I often get asked if it is necessary to fit up rated shock absorbers when fitting up rated springs if the vehicle is still new and the original shocks would therefore also still be new.
We have previously discussed the function of the shock absorber or damper and the important relationship between the spring rate or spring stiffness and the shock absorber dampening rates.
The suspension engineer designs these two components to work together to provide a comfortable, safe and functional ride for the vehicle. Many aftermarket suspension companies supply what they call “matched kits”.
So what happens when you fit uprated springs to a new 4wd vehicle and keep the original shocks? For a start, there is going to be a mismatch between the spring rates of the uprated spring and the dampening rates of the standard shock absorber. The uprated spring is going to make the standard shock absorber work a lot harder and it will not be able to exercise the necessary control over the uprated spring. Without effectively controlling the spring oscillation, you will have an uncomfortable ride and, more importantly, a 4wd vehicle with bad handling. I do not need to tell you the dangers involved here. With the shock absorber now working near maximum most of the time, it will not last very long and you will need to replace it pretty soon in any event.
In most cases, fitting uprated springs induces a lift in ride height. Raising a 4wd’s ride height to enhance the vehicle’s ability to traverse rough terrain or to accommodate larger wheels and tyres is one of the primary reasons for a suspension upgrade. All suspension designs have fixed compression and droop limits. Compression limits are normally in the form of a bump stop rubber and the droop limit may be a similar droop stop rubber or in some cases it may be determined by the length of the shock absorber.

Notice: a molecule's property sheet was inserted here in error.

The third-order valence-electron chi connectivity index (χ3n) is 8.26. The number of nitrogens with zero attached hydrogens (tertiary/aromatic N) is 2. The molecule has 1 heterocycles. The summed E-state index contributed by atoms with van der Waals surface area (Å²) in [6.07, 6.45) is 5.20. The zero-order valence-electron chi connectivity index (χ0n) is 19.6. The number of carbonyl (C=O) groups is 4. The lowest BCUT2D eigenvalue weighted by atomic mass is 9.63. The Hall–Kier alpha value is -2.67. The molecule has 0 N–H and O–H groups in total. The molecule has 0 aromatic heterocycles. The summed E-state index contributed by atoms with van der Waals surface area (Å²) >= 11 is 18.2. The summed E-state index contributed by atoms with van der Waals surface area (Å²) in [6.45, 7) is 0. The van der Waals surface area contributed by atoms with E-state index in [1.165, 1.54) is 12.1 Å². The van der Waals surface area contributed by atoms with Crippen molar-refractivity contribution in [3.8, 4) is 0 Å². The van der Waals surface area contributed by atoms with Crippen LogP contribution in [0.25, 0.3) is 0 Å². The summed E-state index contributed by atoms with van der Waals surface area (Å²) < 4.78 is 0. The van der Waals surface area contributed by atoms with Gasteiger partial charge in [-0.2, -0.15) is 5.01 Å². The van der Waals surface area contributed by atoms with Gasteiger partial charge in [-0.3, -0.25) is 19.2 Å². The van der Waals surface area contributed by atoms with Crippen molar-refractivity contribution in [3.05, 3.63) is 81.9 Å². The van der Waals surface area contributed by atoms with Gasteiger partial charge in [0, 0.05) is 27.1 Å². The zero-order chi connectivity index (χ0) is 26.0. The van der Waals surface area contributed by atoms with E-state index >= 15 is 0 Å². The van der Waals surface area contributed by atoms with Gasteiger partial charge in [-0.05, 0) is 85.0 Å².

On independent suspension setups, raising the ride height generally has a negative effect on the vehicles ability to keep all 4 wheels on the ground during extreme suspension articulation. Fitting raised springs results in a ride height that is closer to the droop limit which causes that wheel to hang off the ground more readily equating to a loss in traction. It is very important to note that fitting longer shocks to independent suspension setups is not advised. Exceeding the droop limit may result in the failure of suspension components such as ball joints.
On non-independent suspension setups, the picture is slightly different. The droop limit is generally determined by the length of the shock absorber. Fitting longer shocks will extend the droop limit keeping the wheels on the ground more readily during extreme articulation. While the idea is simple, there are a few things to keep in mind. On coil sprung solid axles, the shock absorbers must not be too long so as to allow the springs to become unseated under full droop. One also needs to take note of brake line lengths and other components when exceeding the droop limit. Keeping the standard length original shocks on raised solid axle suspensions will of course work against this enhancement.email us your technical questions